Limitations to our study include the lack of control patients with other treatment methods. Our patient population was selected and limited to patients in whom there was some intact bone either posteriorly or anteriorly on Sugioka’s view and laterally on the AP view. Therefore, the outcomes cannot be generalized to a population in whom the lesion extends onto the entire head with no intact bone. However, nontraumatic ONFH usually affects the anterior, superior, and lateral aspects, with the presence of some intact bone posteriorly . Therefore, anterior TRO was performed in most of our patients. We used two types of fixation. Cannulated screws are mechanically weaker than a plate and screw construct [2, 22]. Chen et al.  reported fixation only with screws resulted in higher stress values in the proximal femur compared with the dynamic hip screw. Of 10 cases of varization-related complications (such as stress fracture, delayed union, and nonunion with progressive varus deformity), nine were associated with cannulated screw constructs and only one was associated with dynamic hip constructs with stress fracture of the femoral neck, which suggests the dynamic hip screw construct is a better choice of implant in this procedure. We also agree that gradual stimulation with prolonged partial weightbearing is essential for developing new trabeculae by remodeling because rapid full weightbearing may lead to degeneration of newly created articular cartilage in the weightbearing area of the femoral head owing to unremodeled subchondral bone and supporting trabeculae . Therefore, we believe one should wait for the appearance of remodeling of supporting trabeculae and medial cortical bone of the proximal femur, which can be achieved only by prolonged gradual application of partial loads (Fig. 5).
The principal concept of femoral osteotomy in the treatment of ONFH, first reported by Merle D’Aubigné et al.  in 1965, is that the necrotic femoral head focus is moved away from the major weightbearing portion underneath the acetabulum and weightbearing forces are transmitted to living areas of the femoral head. Sugioka et al.  introduced the new concept of rotation after trochanteric osteotomy to achieve transposition of the intact articular surface of the femoral head to the weightbearing area as an effective treatment for ONFH, Masuda et al.  reported 36 of 52 hips (69%) showed no evidence of progressive collapse of the femoral head during an average 5.1 years followup, whereas Hisatome et al.  reported survival of 80% for 25 hips at a mean of 6.4 years after TRO. However, the middle and long-term success rates from other studies, except for those from Japan, generally have been reported as unfavorable (Table 2). Forty four of 60 hips (73%) did not develop progressive collapse at a mean of 84 months after TRO and varization for ONFH in our series.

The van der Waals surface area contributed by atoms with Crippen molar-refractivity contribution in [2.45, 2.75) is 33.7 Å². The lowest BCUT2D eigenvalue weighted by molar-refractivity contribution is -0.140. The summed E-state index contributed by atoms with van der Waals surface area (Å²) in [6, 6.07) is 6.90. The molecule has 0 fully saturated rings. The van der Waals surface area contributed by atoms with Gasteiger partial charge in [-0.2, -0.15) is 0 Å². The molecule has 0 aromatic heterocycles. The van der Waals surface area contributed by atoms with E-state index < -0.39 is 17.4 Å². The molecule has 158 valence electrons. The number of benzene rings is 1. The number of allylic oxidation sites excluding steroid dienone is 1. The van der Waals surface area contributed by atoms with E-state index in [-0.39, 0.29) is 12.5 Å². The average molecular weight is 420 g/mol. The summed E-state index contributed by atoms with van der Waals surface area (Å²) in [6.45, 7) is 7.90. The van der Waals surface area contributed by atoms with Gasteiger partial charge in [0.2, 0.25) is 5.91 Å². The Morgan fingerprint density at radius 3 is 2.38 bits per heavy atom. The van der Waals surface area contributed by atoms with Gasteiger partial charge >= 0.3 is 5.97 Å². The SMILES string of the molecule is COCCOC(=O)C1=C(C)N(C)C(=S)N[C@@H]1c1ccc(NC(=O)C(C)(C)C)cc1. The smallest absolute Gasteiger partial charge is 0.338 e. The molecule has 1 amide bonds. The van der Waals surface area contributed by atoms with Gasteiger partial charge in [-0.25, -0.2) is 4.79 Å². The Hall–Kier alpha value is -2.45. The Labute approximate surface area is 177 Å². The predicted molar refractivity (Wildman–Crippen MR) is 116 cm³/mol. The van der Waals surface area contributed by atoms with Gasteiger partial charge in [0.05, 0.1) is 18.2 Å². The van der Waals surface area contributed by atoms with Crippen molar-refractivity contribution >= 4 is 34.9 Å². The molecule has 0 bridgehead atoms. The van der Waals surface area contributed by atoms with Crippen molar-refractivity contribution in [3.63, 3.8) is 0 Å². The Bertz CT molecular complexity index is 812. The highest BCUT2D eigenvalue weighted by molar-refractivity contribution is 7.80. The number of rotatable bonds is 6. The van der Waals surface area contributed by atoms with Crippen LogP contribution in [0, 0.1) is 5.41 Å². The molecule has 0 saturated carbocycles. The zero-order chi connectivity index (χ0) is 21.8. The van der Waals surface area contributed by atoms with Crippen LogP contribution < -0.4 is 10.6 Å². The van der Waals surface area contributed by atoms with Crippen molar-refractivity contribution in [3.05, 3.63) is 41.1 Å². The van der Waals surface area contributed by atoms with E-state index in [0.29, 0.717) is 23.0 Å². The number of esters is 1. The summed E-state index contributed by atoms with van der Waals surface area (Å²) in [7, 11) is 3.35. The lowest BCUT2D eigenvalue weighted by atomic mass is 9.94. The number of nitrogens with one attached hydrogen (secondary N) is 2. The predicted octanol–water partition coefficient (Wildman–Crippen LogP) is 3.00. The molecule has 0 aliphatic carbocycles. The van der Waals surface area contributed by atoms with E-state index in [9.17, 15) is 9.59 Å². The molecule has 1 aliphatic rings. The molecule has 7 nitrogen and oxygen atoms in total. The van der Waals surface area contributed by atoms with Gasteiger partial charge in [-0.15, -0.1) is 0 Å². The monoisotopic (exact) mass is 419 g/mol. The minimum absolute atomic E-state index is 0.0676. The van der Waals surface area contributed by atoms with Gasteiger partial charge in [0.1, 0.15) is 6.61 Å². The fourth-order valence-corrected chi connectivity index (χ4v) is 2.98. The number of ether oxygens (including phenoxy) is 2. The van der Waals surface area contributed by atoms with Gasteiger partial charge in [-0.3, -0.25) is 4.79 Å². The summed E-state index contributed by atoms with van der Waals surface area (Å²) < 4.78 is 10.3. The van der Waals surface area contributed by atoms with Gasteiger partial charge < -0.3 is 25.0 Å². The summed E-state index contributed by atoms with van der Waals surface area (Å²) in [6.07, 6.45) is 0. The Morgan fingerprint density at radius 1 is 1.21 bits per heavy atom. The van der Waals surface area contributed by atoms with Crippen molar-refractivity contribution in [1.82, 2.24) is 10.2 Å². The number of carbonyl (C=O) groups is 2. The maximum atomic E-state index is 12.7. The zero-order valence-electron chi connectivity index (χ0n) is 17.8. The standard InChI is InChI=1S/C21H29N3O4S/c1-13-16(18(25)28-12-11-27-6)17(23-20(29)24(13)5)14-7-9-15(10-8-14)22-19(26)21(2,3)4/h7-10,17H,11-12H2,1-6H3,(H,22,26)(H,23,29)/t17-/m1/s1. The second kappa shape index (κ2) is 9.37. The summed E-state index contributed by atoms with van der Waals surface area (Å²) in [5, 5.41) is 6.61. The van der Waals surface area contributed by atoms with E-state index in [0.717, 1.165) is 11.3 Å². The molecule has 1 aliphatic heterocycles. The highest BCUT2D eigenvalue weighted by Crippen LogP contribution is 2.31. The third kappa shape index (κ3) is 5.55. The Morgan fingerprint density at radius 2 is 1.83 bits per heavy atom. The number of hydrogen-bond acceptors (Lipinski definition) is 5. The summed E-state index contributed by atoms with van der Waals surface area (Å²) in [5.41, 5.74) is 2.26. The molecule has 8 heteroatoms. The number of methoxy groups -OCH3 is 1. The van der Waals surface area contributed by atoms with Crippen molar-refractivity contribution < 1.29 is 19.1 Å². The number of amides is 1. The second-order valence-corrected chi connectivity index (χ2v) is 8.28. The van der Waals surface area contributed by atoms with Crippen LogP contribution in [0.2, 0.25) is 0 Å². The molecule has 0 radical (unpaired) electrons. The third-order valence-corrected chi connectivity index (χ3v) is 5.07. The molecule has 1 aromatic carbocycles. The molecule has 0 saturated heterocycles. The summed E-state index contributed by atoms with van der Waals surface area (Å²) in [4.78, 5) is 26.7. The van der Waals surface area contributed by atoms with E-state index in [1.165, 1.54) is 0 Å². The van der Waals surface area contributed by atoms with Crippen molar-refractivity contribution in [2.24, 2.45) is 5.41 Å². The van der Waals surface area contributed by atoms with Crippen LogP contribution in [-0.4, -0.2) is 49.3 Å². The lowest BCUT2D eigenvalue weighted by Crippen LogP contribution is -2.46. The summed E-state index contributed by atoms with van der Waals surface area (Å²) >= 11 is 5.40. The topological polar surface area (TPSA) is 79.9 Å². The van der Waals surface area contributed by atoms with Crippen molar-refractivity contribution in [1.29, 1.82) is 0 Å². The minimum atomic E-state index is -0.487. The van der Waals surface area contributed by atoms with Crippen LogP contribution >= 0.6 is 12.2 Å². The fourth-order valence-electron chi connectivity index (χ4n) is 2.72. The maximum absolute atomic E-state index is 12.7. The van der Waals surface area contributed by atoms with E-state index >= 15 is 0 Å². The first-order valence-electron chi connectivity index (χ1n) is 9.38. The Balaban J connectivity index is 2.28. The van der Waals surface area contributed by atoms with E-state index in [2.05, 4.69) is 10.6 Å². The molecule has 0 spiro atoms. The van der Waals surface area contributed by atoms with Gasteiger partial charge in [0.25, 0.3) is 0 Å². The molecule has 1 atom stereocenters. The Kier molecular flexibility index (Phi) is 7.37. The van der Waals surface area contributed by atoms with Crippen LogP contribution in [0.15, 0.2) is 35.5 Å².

Possible reasons for high incidences of failure of TRO in those reports may be related to technical difficulty or improper surgical techniques including preservation of nutrient vessels, varus position of the proximal femur after osteotomy, fixation stability, and improper postoperative management [3, 8, 9, 31, 44]. Sugioka et al.  emphasized considerable care is required during osteotomy and rotation to preserve the vascular structure of the proximal femur, but in some reports which revealed high rates of failure, postoperative vascular status of the femoral head was not described [8, 9, 44]. Dean and Cabanela  suggested early weightbearing after surgery, valgus position, and vascular compromise owing to a race-dependent difference in the anatomy of the hip capsule (ethnic origin) may have been factors in collapse of the femoral head after this procedure. Belal and Reichelt  considered TRO technically difficult and associated it with a high risk of late complications including progressive collapse, with failure of six of seven hips at a mean followup of 6.7 years. Rijnen et al.  also stated the technique in Caucasian patients was more demanding for TRO owing to the different dimension of the hips and larger body size and weight of the patients. Sugano et al.  reported a 56% success rate in 41 hips at mean followup of 6.3 years and considered skillful performance of the technique one of the important factors for success of TRO. We also experienced progressive varus deformity in seven of 44 hips (16%) with multiple cannulated screw fixation and negative uptake on the postoperative bone scan in one hip early in this series.